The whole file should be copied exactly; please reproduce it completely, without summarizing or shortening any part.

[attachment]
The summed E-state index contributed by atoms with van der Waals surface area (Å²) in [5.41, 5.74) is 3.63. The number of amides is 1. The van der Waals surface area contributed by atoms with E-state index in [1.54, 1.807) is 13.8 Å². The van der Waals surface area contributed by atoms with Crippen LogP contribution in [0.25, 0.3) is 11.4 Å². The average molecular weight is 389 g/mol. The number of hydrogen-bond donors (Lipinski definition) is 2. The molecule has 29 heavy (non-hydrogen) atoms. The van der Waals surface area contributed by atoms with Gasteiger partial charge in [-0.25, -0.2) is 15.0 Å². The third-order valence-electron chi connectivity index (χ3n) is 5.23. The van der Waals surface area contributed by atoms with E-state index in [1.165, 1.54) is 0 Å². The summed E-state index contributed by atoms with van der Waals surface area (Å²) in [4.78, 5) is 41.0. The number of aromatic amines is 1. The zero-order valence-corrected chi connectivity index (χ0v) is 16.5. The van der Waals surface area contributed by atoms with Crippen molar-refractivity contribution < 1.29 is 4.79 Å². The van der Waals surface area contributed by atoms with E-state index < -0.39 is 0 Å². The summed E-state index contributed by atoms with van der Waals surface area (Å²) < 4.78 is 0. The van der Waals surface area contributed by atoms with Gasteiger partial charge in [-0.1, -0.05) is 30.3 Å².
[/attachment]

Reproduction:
The summed E-state index contributed by atoms with van der Waals surface area (Å²) in [5.41, 5.74) is 3.63. The number of amides is 1. The van der Waals surface area contributed by atoms with E-state index in [1.54, 1.807) is 13.8 Å². The van der Waals surface area contributed by atoms with Crippen LogP contribution in [0.25, 0.3) is 11.4 Å². The average molecular weight is 389 g/mol. The number of hydrogen-bond donors (Lipinski definition) is 2. The molecule has 29 heavy (non-hydrogen) atoms. The van der Waals surface area contributed by atoms with Gasteiger partial charge in [-0.25, -0.2) is 15.0 Å². The third-order valence-electron chi connectivity index (χ3n) is 5.23. The van der Waals surface area contributed by atoms with E-state index in [1.165, 1.54) is 0 Å². The summed E-state index contributed by atoms with van der Waals surface area (Å²) in [4.78, 5) is 41.0. The number of aromatic amines is 1. The zero-order valence-corrected chi connectivity index (χ0v) is 16.5. The van der Waals surface area contributed by atoms with Crippen molar-refractivity contribution < 1.29 is 4.79 Å². The van der Waals surface area contributed by atoms with E-state index < -0.39 is 0 Å². The summed E-state index contributed by atoms with van der Waals surface area (Å²) < 4.78 is 0. The van der Waals surface area contributed by atoms with Gasteiger partial charge in [-0.1, -0.05) is 30.3 Å².